On November 13, 2009, following a status conference with the parties where it was determined that procedural issues should be resolved prior to merits briefing, the undersigned ordered respondent to file a motion for summary judgment on the issue of procedural default. Dckt. No. 49. The motion for summary judgment,*fn1 filed April 29, 2010, precedes both Walker v. Martin, 131 S. Ct. 1120 (Feb. 23, 2011) and Cullen v. Pinholster, 131 S. Ct. 1388 (Apr. 4, 2011).*fn2 Dckt. No. 56. Respondent's motion is scheduled for hearing on November 16, 2011. As discussed below, it appears that in light of Pinholster, the court must first conduct the required analysis under 28 U.S.C. § 2254(d) before ruling on the procedural default issues raised in respondent's motion.
As noted in respondent's Pinholster brief, the California Supreme Court denied each of petitioner's claims on the merits. Dckt. No. 72 at 3-17. Where a federal habeas petition includes a claim that has been "adjudicated on the merits in State court proceedings," that petition "shall not be granted with respect to [such a] claim . . . unless the adjudication of the claim":
(1) resulted in a decision that was contrary to, or involved an unreasonable application of, clearly established Federal law, as determined by the Supreme Court of the United States; or
(2) resulted in a decision that was based on an unreasonable determination of the facts in light of the evidence presented in the State court proceeding.
28 U.S.C. § 2254(d)(1)-(2). Where a petitioner cannot satisfy the requirements of section 2254(d), the habeas "analysis is at an end" and "a writ of habeas corpus 'shall not be granted.'" Pinholster, 131 S. Ct. at 1411 n.20 (quoting 28 U.S.C. § 2254(d)). In Pinholster, the Supreme Court held that "review under § 2254(d)(1) is limited to the record that was before the state court that adjudicated the claim on the merits." Id. at 1398. The Pinholster Court acknowledged that section 2254(d)(2), by its own terms, is also "plainly limited to the state-court record." Id. at 1400 n.7.
In the pending motion for summary judgment, respondent contends that some of petitioner's claims are procedurally defaulted. A claim is procedurally defaulted if "the petitioner failed to follow applicable state procedural rules in raising [it]." Sawyer v. Whitley, 505 U.S. 333, 338 (1992). "A federal habeas court will not review a claim rejected by a state court if the decision of [the state] court rests on a state law ground that is independent of the federal question and adequate to support the judgment." Beard v. Kindler, 130 S. Ct. 612, 614 (2009) (internal quotation omitted). An independent and adequate state procedural ground bars federal habeas review absent a showing of cause for the default and prejudice for the alleged violation of federal law, or that failure to consider the claim will result in a fundamental miscarriage of justice. Coleman v. Thompson, 501 U.S. 722, 750 (1991).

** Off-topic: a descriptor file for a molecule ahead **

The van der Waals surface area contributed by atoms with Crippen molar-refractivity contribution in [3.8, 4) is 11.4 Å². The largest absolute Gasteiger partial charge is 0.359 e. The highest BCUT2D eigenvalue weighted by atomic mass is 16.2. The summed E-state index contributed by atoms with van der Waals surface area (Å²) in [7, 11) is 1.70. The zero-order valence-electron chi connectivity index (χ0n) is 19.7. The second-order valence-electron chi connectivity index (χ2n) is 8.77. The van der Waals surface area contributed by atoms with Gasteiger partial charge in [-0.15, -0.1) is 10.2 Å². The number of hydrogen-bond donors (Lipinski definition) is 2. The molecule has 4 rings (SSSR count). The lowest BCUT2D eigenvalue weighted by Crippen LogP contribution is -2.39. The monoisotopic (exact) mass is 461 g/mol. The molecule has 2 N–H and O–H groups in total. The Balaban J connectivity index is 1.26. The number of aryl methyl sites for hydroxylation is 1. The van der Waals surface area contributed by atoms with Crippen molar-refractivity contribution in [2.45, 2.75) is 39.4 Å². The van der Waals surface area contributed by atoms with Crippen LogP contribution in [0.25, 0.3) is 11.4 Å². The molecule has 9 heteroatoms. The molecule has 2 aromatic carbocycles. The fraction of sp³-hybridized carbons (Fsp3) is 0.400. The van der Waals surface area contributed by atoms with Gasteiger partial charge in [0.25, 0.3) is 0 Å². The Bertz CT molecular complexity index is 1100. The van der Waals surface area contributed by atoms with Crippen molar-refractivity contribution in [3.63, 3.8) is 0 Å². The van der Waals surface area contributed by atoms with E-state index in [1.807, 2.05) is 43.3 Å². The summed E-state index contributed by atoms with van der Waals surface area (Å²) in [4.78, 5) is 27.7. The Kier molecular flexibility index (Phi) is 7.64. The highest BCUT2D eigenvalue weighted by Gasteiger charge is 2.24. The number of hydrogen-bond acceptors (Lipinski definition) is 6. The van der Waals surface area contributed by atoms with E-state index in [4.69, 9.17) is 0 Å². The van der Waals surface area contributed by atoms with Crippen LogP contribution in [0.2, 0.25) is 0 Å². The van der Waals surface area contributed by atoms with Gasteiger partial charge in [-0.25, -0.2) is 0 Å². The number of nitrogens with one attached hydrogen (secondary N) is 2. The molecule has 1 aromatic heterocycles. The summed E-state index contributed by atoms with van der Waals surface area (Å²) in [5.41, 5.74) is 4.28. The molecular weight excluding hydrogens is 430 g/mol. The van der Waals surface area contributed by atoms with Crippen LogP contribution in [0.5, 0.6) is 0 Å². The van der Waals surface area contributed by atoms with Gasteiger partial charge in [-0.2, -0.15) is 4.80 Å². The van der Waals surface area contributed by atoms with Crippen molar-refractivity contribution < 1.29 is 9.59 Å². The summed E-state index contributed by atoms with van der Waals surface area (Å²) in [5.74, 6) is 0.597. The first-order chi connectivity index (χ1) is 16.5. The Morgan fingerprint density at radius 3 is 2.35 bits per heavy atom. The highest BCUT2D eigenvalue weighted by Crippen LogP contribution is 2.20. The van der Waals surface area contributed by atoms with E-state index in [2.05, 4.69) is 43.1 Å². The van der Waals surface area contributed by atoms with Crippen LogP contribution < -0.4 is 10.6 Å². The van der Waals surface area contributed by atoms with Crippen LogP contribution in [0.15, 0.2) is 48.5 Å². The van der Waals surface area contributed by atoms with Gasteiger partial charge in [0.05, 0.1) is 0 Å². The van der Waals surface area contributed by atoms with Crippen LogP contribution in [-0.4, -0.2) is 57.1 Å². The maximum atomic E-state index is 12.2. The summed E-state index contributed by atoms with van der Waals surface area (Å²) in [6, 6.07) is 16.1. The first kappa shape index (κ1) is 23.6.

The Ninth Circuit Court of Appeals has found that California's timeliness requirement is an independent state procedural ground. Bennett v. Mueller, 322 F.3d 573, 581 (9th Cir. 2003). Before Walker, it was not clear whether California's timeliness requirement was also an adequate state procedural ground to bar federal review. See Townsend v. Knowles, 562 F.3d 1200, 1208 (9th Cir. 2009) (finding government "failed to meet its burden of proving that California's timeliness bar was sufficiently clear and certain to be an adequate state bar"). In Walker, however, the Supreme Court stated that "seeming inconsistencies" in the application of state procedural rules do not render those rules inadequate. 131 S. Ct. at 1130. Walker also warned that "federal courts must carefully examine state procedural requirements to ensure that they do not operate to discriminate against claims of federal rights." Id.